Saul Marquez:
That’s great. I mean, putting those KPI together is just critical. And it’s hard to do Right. because what KPI is do you choose and how do you know they’re the right ones?

Dr. Charles Herman:
Absolutely. Well, I think for me why I feel like I bring a lot of value to the investors that I work with, as well as the startups and growth companies I work with, is that I’ve worn a lot of hats, as you said at the beginning of the podcast. And I can really tell and have insight into where something may or may not be able to provide clinical benefit and health care. That’s obviously that’s the Holy Grail right there. A lot of great technologies out there. Unless you can move the needle on making patients lives better in some way, the other outcomes are not as well. And so the outcomes that are most important is how are you proving a patient’s life? Are you improving their health outcomes and how are you measuring? And so coming up with those measurement tools at the beginning is absolutely critical to measuring that outcome. And as you said, without them, you really don’t know what benefit you’re providing.

Saul Marquez:
Love that. That’s fantastic. What would you say you’re most excited about today?

Dr. Charles Herman:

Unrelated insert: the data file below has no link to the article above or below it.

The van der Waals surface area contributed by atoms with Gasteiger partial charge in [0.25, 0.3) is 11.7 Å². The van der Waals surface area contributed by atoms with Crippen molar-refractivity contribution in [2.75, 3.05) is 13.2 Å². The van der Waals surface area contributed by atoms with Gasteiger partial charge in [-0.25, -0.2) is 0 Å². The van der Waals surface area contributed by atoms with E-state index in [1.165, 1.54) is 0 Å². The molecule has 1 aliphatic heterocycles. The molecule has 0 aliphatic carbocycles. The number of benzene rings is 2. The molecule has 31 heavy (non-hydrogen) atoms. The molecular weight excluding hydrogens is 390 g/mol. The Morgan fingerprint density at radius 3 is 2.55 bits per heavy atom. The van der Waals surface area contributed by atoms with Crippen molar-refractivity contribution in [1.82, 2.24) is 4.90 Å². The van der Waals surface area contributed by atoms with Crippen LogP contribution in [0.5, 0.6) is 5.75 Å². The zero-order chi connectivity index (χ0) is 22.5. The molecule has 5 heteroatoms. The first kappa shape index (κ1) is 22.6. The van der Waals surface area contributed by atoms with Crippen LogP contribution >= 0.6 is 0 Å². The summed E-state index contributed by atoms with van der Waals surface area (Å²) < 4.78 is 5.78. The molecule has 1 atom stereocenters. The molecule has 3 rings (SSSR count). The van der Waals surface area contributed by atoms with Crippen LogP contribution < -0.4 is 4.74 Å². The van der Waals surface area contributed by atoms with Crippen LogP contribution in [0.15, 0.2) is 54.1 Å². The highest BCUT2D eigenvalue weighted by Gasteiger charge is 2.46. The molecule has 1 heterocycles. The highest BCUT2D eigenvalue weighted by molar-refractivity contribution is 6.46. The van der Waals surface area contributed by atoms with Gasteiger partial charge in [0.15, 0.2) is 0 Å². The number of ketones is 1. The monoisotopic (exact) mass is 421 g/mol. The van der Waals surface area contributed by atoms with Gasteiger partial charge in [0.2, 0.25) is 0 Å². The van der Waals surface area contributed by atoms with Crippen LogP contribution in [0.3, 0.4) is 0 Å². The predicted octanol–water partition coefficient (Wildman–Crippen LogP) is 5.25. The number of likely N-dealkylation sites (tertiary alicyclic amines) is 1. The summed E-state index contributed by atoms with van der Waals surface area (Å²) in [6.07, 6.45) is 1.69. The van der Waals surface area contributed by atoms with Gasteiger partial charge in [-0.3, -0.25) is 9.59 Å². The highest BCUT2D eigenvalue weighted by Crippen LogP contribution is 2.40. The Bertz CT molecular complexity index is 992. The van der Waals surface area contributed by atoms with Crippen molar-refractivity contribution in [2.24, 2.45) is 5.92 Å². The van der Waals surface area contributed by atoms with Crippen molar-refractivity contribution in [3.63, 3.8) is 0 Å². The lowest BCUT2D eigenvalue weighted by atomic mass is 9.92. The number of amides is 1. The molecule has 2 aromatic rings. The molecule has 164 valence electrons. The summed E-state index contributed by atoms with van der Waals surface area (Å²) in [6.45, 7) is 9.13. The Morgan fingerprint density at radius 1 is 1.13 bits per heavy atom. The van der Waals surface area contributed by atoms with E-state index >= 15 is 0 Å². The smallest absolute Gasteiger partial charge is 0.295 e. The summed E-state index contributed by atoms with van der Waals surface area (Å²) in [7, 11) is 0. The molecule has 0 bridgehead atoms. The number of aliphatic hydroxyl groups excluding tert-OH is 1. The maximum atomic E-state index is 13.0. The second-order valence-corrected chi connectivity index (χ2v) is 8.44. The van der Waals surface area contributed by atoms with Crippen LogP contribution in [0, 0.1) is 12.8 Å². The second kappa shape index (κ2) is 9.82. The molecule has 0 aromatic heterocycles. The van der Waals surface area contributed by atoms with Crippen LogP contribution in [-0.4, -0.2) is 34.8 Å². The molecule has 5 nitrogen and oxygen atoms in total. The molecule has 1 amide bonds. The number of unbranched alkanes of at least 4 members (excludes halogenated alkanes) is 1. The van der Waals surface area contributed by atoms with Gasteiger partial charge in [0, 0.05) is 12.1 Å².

I’m excited about a lot of things that I’ve become involved in. In terms of the next generation of medical technologies and breakthroughs that are going to change the future. I mean, that’s really what I spend a lot of my time doing now is trying to look for companies and sourcing and evaluate companies through due diligence that may have those technologies that are going to be the game-changer for tomorrow. And I think, you know, I’ve gravitated toward the digital health space because artificial intelligence machine learning now is starting to move the needle. We’re starting to see unique applications of it that are actually demonstrating clear benefits to patients. We’ve seen it particularly in artificial intelligence that pertains to image recognition because the computer can often very quickly and more effectively detect patterns, trends in images than the human eye can, and obviously incredible speed and quantity that’s just not humanly possible. And that’s why we’re seeing some of the breakthroughs, like in remote monitoring, where gesture detection, we’re picking up signals from each individual patient and analyzing about five hundred thousand data points per person per day. And so just imagine trying to manually look at gestures like that. It just wouldn’t be humanly possible. But the computer can process that amount of information. But it’s also the technology around the fact that, you know, the bandwidth on the Internet and Wi-Fi and Bluetooth is much greater than it was in recent past, which is allowing this. We have proprietary data compression algorithms that allow the data to be compressed. So you’re transferring less through the Internet and through Wi-Fi and then up into the cloud and then what would have been a couple of years ago. All of those other advancements really are synergistic with what we’re doing. I think finding those synergies is really, really exciting when we find one technology that can help another and then deliver even more value to a patient’s life is really what excites me and where I spend a lot of my time on the venture investing side and working with companies like somatics that have something unique.